- Restarting The Annual Climb: This Year Seems Different
- Investor Reporting: Achieving Best Practices via Web Delivery Platforms
- Collateral Management: Standardization of Counterparty Data is Key
- Compliance: New SEC Rule 204(b)-1 Requires Periodic Risk Reporting
Running the day-to-day collateral management process is truly the ultimate data management challenge. From a sheer volume perspective, this is a highly data intensive process that needs to be performed on a daily basis with strict intra-day deadlines; the challenge is compounded by the need to gather all outstanding positions from all broker counterparties, work with non-standard file formats, compute arcane and complex margin figures and reconcile all of that data with your internal records. Non-standard counterparty data is certainly one of the major pain-points in the process (e.g. files not leverageable for data extraction, non-standard layouts/formats, lack of standard financial instrument ID’s, signage differences1), and many firms are yet to address the challenge associated with data normalization.
With the new Dodd-Frank regulations, the Central Clearing Party (CCP) is another player that has been added to the collateral processing equation. Moreover, as there may not be one CCP that spans all instrument types, a firm may need to manage exposure and collateral with multiple clearing brokers (DCM) and multiple clearinghouses. Thus, in order to be able to trade, it is absolutely necessary for a firm to have certain collateral management functions automated (including automating the data capture, normalization, reconciliation and exception processing).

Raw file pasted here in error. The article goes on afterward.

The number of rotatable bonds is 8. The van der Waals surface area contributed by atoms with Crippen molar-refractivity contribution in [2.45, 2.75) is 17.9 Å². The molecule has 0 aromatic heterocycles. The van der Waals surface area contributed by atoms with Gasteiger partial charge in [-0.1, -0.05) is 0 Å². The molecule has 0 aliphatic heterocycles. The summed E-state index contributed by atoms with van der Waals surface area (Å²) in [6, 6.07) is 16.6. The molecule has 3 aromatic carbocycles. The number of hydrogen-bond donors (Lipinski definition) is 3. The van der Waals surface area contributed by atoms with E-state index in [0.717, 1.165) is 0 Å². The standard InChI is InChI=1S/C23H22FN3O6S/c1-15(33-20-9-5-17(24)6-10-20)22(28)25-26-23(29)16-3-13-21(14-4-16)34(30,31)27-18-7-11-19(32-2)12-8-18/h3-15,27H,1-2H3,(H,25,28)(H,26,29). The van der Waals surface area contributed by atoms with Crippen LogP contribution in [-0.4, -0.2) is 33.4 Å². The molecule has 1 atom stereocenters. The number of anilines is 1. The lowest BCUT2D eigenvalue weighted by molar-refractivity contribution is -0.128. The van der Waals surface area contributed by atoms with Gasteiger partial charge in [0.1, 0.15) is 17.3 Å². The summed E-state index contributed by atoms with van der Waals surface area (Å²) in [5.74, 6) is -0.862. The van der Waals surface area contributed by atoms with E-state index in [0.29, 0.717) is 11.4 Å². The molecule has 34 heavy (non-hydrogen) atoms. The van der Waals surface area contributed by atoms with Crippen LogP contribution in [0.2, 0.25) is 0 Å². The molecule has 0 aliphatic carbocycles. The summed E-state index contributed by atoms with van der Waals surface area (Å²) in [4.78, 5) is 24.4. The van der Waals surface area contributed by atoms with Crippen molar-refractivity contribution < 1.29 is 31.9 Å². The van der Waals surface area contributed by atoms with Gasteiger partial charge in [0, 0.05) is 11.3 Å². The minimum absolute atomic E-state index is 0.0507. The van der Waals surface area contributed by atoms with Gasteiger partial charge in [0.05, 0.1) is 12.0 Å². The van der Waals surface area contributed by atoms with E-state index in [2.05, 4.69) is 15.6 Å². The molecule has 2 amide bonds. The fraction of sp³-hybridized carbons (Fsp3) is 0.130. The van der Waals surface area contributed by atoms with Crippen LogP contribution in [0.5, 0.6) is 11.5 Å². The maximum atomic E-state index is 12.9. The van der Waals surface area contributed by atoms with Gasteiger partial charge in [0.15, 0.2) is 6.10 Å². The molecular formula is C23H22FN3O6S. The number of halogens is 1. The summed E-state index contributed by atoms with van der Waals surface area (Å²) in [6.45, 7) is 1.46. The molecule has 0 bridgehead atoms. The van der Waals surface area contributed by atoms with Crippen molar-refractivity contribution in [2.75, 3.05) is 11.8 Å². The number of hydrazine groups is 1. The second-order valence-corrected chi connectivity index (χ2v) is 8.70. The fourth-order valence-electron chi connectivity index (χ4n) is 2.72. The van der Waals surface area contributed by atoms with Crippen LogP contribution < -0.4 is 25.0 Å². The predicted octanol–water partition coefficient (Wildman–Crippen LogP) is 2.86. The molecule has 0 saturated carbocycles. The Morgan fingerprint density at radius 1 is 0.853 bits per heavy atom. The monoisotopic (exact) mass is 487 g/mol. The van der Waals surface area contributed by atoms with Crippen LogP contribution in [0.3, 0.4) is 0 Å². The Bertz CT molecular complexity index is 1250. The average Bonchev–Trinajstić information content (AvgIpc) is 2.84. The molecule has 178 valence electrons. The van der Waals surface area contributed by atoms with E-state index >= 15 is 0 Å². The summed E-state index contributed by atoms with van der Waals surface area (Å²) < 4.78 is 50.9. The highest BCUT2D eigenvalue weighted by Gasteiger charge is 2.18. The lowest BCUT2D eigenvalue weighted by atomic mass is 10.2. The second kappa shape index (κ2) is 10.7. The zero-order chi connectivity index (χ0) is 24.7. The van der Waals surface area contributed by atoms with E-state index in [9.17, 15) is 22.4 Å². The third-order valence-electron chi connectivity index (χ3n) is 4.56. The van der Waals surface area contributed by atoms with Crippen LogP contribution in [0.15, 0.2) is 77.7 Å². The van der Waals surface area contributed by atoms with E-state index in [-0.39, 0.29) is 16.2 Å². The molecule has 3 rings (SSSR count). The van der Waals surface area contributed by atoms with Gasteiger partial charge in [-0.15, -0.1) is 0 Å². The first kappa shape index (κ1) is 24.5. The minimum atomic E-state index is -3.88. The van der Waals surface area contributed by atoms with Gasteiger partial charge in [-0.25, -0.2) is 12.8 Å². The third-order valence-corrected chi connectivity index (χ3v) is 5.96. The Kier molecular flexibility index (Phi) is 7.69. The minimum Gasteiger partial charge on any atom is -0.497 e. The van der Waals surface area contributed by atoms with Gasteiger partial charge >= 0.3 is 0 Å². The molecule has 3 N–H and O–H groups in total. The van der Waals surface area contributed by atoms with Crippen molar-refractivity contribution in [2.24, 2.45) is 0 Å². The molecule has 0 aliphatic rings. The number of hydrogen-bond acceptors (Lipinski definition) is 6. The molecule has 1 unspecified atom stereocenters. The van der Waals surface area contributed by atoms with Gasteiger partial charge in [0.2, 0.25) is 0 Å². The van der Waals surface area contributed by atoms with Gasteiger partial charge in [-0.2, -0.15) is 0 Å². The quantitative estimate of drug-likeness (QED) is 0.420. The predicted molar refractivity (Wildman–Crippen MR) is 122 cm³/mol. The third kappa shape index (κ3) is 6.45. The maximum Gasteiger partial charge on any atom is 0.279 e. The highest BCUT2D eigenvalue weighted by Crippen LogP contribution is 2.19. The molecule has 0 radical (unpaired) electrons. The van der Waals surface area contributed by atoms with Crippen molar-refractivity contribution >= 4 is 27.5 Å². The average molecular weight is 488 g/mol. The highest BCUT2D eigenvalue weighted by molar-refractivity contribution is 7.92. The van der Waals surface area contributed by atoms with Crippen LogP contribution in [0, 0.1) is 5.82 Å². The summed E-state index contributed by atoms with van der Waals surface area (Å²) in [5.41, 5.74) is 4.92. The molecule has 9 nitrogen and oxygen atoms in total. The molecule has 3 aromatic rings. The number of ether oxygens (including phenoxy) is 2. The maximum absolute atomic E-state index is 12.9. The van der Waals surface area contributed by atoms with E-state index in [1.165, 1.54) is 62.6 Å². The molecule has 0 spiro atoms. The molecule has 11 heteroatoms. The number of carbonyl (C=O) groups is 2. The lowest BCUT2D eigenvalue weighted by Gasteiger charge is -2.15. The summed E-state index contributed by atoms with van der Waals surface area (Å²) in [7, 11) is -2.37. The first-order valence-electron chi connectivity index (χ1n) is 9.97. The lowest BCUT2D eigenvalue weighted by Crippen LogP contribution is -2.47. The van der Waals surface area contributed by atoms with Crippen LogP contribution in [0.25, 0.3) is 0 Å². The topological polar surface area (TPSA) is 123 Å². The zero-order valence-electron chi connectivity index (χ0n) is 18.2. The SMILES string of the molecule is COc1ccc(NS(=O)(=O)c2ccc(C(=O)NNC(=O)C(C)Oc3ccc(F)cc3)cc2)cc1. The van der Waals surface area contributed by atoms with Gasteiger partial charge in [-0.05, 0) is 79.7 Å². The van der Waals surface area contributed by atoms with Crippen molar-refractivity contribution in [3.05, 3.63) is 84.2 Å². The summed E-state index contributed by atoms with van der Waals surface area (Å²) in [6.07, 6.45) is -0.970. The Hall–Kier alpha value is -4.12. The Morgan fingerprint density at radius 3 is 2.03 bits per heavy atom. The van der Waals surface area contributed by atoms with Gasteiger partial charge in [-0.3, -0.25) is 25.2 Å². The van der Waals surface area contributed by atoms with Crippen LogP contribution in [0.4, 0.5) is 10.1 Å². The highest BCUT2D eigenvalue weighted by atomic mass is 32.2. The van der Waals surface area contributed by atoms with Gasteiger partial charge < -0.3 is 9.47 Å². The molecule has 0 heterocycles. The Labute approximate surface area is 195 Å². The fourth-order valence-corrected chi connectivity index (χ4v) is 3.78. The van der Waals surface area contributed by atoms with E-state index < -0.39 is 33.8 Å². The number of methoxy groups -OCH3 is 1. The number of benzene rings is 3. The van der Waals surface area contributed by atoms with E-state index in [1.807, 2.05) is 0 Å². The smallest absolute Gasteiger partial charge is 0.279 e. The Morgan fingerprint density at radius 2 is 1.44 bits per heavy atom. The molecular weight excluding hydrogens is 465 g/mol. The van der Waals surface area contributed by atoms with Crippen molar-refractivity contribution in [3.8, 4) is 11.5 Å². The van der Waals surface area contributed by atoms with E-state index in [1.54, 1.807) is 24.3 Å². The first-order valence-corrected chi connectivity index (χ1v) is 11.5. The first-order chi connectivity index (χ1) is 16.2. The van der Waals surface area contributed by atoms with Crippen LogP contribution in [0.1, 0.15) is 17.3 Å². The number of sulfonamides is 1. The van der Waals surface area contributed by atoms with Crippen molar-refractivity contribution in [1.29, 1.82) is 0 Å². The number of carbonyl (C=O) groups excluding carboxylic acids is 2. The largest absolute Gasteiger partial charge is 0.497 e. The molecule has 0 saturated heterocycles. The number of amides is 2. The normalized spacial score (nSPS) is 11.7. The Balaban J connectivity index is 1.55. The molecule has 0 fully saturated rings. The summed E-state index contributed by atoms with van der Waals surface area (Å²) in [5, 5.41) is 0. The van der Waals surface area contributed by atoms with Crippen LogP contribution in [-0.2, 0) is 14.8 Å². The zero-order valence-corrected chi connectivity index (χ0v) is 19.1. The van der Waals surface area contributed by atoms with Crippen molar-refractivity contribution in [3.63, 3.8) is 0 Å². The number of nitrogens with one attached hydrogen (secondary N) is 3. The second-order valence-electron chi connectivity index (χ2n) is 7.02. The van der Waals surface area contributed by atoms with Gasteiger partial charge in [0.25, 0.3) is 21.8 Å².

The Dodd-Frank reform has certainly imposed a new operational burden on many firms; to make the transition to central clearing less daunting, the industry at large needs to come together to address the broker data problem. First, the counterparties must migrate toward a single, standard file format(s). This relates to collateral balances, excess/deficiency and holdings level margin figures. Secondly, the third party software vendors must step up the data manipulation functionality in their offerings. Given non-standard file and data formats, there is obviously a serious need to build in custom logic and data structures to support critical data transformation tasks (aliasing and signage translations) and ultimately put all broker and internal system data on the same footing.
However, data standardization will not happen overnight, whereas the rules of central clearing are being defined as we speak and, in short, all firms are expected to be able to trade electronically, clear centrally and report to a trade repository. Firms seeking to enhance their collateral management process and automate their data capture need to make an early decision on whether to build their own in-house tools, purchase a third party software or outsource – this decision will be based on factors such as financial and human resources and desired level of control. Whichever direction a firm decides to take, it is imperative for the corresponding solution to contain the ability to capture, normalize and enrich the broker data in a central repository, automatically reconcile underlying derivative positions, compare margin balances and validate call/return calculations.
1. Signage differences refer to the presentation of margin data. While some counterparties send the margin data from their own perspective, others report from a client view.